Soldiers stay course, navigate obstacles
September 12, 2012
Fort Huachuca, AZ. - Clouds missing from the sky expose the hot, unrelenting morning sun. The Soldier's heart begins to beat faster as the anticipatory moment approaches. Sweat starts to trickle down his forehead, and his palms start to get clammy. On the command, "Go!" the moment of truth arrives. Putting all doubts and nervousness aside, the run begins, and he hurdles the first wall. Racing and weaving through the wooden poles in his path, he finally breaks through. He looks up at the massive cargo net he must then climb and grins as he realizes it's going to be a long morning. He knows he wouldn't have it any other way.
Soldiers from Headquarters and Headquarters Company, 11th Theater Tactical Signal Brigade challenged themselves on the morning of Sept. 6 by navigating one of the obstacle courses on Fort Huachuca near the Apache Flats physical training area.
Before beginning the course, the noncommissioned officer in charge of the course and his safety personnel took the Soldiers on a walkthrough of the 16 obstacles they would be using.
"The walkthrough was pretty good because there are a lot of obstacles out there," said Capt. Brian Boundy, rear provisional plans officer-in-charge. "Identifying them early helped as well as knowing the loop you were going to take since there were several different courses you could run through."
One of the benefits of having Soldiers navigate obstacle courses is that it tests their physical conditioning and stamina. This is important since Soldiers can be deployed and put in harm's way at any moment.
The rope climb was probably the most difficult and tiring thing about the obstacle course, said Spc. Chad Weaver, a wheeled vehicle mechanic.
"I need to train on climbing more ropes," said Weaver. The rope climb really was a good eye opener of how much it really works out your arms."
Physical strength and endurance is an important part of every Soldier's physical readiness, but it's not the only part. These obstacle courses also test their mental toughness and resilience.
"It's good watching Soldiers who seem nervous about an activity get through it," said Boundy.
The obstacle course also allows Soldiers to practice skills that they have not had the opportunity to use in a while.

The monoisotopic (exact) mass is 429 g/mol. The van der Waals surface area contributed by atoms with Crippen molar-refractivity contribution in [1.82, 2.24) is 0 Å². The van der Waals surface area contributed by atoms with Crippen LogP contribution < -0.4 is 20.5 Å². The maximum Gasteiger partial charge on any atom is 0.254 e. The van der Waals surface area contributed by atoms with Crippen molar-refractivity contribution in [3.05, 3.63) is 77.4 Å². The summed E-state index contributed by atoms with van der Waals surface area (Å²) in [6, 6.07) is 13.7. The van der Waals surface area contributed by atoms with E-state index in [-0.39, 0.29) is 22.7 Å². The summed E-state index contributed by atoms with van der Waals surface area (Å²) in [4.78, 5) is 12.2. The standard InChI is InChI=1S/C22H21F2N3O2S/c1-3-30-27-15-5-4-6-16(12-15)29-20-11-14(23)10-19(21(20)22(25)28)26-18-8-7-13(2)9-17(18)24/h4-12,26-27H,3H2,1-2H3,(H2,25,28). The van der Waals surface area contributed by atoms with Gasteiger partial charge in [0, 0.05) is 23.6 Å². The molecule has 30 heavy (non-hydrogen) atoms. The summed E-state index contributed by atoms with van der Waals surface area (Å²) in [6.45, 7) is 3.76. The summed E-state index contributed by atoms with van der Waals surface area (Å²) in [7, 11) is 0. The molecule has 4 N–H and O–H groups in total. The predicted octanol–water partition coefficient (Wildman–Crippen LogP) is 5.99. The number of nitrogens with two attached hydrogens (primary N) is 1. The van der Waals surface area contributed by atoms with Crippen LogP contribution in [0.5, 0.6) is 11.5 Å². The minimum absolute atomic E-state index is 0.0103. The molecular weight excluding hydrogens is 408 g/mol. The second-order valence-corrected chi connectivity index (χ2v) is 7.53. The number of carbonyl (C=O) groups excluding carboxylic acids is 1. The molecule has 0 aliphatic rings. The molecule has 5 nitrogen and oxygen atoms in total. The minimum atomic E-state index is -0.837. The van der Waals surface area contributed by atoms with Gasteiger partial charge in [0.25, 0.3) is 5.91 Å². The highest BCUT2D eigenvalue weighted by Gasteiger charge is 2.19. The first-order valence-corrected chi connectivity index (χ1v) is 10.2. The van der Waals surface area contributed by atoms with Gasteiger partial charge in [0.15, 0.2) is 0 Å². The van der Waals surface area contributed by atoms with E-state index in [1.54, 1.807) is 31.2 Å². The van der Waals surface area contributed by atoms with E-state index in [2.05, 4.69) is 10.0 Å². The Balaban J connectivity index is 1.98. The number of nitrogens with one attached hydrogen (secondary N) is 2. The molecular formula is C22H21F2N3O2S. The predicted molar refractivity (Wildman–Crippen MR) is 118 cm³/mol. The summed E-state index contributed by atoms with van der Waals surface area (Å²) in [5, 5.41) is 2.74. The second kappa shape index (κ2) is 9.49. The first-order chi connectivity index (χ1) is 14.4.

"Probably the most difficult obstacle … was low-crawling under the barb wire," said Boundy. "I do my Army Warrior tasks that are standard every year, but it has been a while since I have done the low-crawl or had a constraint put over me such as barbed wire."
Spc. James Bassett seemed really tentative before the high ladder climb, but swallowed his pride and fear and just went for it. He said he had no problems after he reached the top and proceeded to climb back down with no issues.
Putting the physical and mental aspects aside, the course gives the Soldiers the opportunity to work as one unit. Teamwork has, and will always be, a driving force towards the success of not only the Army, but the military as a whole.
"First time through we did it as a team," said Boundy. "Being the fastest team, I was glad everyone was motivated and was pleasantly surprised that everyone pulled through, watched each other and helped each other out when needed. It helps to give an encouraging word or two along the way."
Working with different people is also a plus during this type of training.
"You got to work with a bunch of different people," said Weaver. "We don't really get to work with each other much [during the normal duty day]. You got to work with people you don't normally get to."
In all aspects of a Soldier's day the Army Values are reflected ,and training on an obstacle course is no different. One Army value seemed to stick out the most.
"[That is] Duty -- because you're given a task to complete an obstacle, you work as a team and you complete the task," said Weaver. "If one person can't do an obstacle, we encourage them to keep going."
After the dust settled on the morning training and all the obstacles had been cleared, it left the Soldiers and those involved with a feeling of accomplishment and satisfaction.
"The day went very well," said Sgt. 1st Class Bernard Busic, the brigade maintenance manager. "Nobody got hurt, and everyone had a smile on their face afterwards